Angry octopus: why you shouldn’t mess with a multi-limbed mollusc

These creatures are known to cause playful havoc - and occasionally take a dislike to humans

An octopus made headlines for lashing out at a man on an Australian beach.

Geologist and author Lance Karlson was about to take a swim in Geographe Bay, on Australia's south-west coast, when he spotted what he thought was the tail of a stingray emerging from the water.

On closer inspection he realised it was an octopus – and an apparently angry one, at that.

A video of the encounter, which went viral, shows the animal striking out at Mr Karlson with one of its tentacles.

Quote
It was like a barbed hook going into my skin

But could the octopus really have taken a such a strong disliking to him?

Octopuses are known to be intelligent – about as smart as a golden retriever, according to one estimate.

They have been known to escape from their aquarium tanks and find their way back to the sea, as one did in New Zealand by using a drainage tube.

They can also open jars from the inside, or outside.

And they have been known to create games for their amusement.

One octopus in Germany was said to repeatedly shoot water at a spotlight overhead to knock out the light to watch the mayhem that unfolded.

They used to be thought of as solitary but are now believed to be quite social.

Keepers say they have different personalities, and they can “occasionally” take a disliking to someone, said Sy Montgomery, an octopus expert.

He described how one octopus at the New England Aquarium would squirt a volunteer with water whenever it got the chance.

"Using his funnel, the siphon near the side of the head used to jet through the sea, Truman [the octopus] would shoot a soaking stream of saltwater at this [volunteer] whenever he got a chance," wrote Mr Montgomery, in Orion Magazine.

“Later, she quit her volunteer position for college. But when she returned to visit several months later, Truman, who hadn’t squirted anyone in the meanwhile, took one look at her and instantly soaked her again.”

Researchers have even measured differences in the personalities of octopuses in experiments, studying 44 East Pacific red octopuses in tanks in 1999.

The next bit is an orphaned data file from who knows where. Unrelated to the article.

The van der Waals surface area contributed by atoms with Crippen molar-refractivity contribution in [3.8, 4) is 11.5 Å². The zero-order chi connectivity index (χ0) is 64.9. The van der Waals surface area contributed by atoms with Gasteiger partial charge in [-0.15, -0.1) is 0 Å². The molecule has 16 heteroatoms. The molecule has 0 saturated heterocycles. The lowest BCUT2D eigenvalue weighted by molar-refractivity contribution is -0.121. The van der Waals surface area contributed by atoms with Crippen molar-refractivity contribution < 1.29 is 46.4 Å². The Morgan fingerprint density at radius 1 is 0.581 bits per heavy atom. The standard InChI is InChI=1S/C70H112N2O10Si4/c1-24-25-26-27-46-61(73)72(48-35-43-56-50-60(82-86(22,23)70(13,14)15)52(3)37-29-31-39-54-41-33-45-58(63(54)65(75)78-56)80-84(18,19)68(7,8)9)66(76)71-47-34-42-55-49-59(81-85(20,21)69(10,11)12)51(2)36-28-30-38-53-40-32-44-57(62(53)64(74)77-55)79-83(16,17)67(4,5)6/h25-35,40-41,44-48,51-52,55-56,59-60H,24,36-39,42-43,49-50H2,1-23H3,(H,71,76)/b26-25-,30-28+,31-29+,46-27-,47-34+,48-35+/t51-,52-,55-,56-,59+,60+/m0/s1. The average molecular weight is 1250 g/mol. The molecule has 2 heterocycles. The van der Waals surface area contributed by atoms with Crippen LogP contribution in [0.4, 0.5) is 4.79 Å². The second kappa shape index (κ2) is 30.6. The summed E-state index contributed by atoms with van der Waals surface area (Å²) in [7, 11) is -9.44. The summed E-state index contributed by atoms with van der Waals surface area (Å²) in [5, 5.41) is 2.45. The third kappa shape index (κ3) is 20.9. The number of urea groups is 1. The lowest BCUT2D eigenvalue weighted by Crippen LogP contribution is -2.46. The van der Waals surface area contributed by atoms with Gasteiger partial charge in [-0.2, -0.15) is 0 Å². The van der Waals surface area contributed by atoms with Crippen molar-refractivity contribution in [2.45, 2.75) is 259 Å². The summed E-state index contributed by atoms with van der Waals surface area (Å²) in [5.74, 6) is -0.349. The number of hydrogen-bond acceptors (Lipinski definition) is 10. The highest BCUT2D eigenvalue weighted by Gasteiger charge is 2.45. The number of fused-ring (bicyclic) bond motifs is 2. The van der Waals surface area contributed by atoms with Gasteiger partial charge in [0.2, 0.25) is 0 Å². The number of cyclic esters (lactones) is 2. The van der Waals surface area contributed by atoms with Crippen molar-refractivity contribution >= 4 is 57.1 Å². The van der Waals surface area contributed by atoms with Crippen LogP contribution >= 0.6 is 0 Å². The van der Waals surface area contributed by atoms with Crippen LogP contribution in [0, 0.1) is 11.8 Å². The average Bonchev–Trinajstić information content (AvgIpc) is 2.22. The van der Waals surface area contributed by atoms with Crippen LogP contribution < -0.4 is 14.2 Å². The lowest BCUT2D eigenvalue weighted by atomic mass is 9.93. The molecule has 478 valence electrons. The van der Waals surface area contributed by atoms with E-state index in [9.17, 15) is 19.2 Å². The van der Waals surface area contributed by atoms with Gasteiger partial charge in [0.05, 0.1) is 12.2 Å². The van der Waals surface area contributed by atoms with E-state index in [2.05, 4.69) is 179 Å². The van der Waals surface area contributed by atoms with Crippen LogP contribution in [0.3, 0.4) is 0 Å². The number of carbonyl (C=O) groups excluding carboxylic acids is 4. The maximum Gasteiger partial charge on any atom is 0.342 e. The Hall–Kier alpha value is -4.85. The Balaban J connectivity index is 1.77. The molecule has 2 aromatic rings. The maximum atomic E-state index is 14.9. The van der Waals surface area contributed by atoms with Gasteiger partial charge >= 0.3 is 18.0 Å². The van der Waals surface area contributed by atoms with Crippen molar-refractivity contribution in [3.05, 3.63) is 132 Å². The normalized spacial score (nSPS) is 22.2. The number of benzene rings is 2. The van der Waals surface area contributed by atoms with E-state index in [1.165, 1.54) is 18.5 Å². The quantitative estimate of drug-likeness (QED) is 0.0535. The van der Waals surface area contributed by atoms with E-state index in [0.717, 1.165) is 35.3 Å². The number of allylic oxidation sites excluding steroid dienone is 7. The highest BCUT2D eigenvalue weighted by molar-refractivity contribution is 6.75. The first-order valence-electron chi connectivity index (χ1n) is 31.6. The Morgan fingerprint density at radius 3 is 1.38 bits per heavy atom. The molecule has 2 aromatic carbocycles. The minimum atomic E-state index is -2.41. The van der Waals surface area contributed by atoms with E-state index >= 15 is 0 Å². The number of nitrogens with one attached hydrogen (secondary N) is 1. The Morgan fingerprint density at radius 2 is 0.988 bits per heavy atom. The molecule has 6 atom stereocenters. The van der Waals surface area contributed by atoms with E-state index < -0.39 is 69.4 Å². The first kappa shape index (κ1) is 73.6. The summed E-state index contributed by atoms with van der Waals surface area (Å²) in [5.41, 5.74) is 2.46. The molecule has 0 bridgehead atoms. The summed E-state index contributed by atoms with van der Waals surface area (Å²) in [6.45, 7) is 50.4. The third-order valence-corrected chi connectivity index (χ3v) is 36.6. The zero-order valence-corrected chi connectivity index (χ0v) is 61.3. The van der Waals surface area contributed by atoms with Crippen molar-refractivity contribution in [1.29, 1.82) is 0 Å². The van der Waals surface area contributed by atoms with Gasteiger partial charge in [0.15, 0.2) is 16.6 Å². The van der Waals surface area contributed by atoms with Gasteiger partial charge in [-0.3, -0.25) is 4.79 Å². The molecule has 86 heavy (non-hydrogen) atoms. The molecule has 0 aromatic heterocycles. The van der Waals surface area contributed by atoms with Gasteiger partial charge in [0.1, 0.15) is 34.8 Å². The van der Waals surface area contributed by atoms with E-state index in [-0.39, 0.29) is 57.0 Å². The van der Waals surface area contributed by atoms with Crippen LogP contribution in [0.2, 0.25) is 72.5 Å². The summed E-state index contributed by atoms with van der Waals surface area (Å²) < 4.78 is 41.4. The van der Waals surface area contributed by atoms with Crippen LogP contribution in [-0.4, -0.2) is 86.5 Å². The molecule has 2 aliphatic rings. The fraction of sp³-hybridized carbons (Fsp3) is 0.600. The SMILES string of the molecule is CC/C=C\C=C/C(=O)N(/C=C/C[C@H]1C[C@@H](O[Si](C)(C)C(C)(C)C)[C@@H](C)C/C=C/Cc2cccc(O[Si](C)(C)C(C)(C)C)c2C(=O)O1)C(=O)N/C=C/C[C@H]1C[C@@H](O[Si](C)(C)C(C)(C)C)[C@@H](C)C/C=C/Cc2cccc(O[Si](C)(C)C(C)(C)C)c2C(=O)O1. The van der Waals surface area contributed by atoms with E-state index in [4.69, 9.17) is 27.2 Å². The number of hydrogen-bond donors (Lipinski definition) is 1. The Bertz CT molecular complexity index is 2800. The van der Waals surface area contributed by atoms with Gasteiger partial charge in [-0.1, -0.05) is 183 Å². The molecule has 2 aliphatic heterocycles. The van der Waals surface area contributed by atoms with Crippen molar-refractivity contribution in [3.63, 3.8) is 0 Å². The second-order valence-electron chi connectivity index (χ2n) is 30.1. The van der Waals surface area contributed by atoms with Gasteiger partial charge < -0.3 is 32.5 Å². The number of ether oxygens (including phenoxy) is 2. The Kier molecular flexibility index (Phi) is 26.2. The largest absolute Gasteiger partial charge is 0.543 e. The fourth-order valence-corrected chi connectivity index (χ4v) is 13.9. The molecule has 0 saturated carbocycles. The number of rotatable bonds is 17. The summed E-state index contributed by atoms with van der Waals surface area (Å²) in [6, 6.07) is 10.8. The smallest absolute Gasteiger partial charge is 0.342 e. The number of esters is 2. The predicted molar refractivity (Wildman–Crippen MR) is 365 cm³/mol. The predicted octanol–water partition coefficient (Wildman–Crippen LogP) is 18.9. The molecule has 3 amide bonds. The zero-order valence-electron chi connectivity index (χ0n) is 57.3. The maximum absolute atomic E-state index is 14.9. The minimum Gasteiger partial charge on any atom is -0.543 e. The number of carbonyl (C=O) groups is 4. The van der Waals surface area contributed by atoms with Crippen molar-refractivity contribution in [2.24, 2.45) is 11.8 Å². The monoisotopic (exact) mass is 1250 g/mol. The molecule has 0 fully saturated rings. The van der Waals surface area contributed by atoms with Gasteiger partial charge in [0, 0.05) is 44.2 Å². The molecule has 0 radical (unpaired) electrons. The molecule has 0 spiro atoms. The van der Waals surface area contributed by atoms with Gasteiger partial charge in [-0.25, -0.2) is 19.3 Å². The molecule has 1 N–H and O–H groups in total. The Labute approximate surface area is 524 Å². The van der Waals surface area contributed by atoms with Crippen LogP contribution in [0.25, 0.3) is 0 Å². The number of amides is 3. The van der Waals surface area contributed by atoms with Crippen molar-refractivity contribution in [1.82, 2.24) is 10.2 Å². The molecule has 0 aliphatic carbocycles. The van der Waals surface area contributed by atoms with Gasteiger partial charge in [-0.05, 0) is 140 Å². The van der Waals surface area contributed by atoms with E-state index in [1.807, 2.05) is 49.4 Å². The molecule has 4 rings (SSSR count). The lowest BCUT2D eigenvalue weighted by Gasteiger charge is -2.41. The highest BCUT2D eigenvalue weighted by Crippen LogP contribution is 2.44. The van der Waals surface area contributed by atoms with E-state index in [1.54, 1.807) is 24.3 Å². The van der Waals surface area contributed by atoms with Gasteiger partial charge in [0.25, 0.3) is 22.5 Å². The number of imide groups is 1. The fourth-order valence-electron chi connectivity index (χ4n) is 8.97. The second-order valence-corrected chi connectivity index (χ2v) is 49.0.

They opened the tank every other day for two weeks and touched the octopuses with a test tube brush before offering them crabs to eat.

They recorded 19 separate responses. Another study from 1993 observed different personality types in octopuses, with some responding passively, and others inquisitively, according to the BBC.

The animals have been known to attack humans before, such as when one woman in the US draped an octopus on her face for a picture.

It dug its suckers in and bit her "not once, but twice. It was like a barbed hook going into my skin," Jamie Bisceglia told King 5 News after the encounter in 2019.

One large team of researchers suggested in a peer-reviewed article that the creatures may be aliens from outer space, after a meteor brought alien viruses crashing down to earth, infecting a population of primitive squid, which evolved into octopuses.

"Its large brain and sophisticated nervous system, camera-like eyes, flexible bodies, instantaneous camouflage via the ability to switch colour and shape are just a few of the striking features that appear suddenly on the evolutionary scene," they wrote.

Whatever the truth, octopuses are certainly different in some ways, biologically speaking.

They have three hearts and multiple brains, for a start.

And about 10 per cent of their genes do not have a match in other animals.

"Octopus bimaculoides [has] about 2.7 billion base pairs," Carrie Albertin, a graduate student in biology at the University of Chicago, told The World, a public radio news magazine and podcast in the US.

“That’s about 90 per cent of the size of the human genome, which is about 3.2 billion. This is many times bigger than the genomes of other animals.”

EDITOR'S PICKS
NEWSLETTERS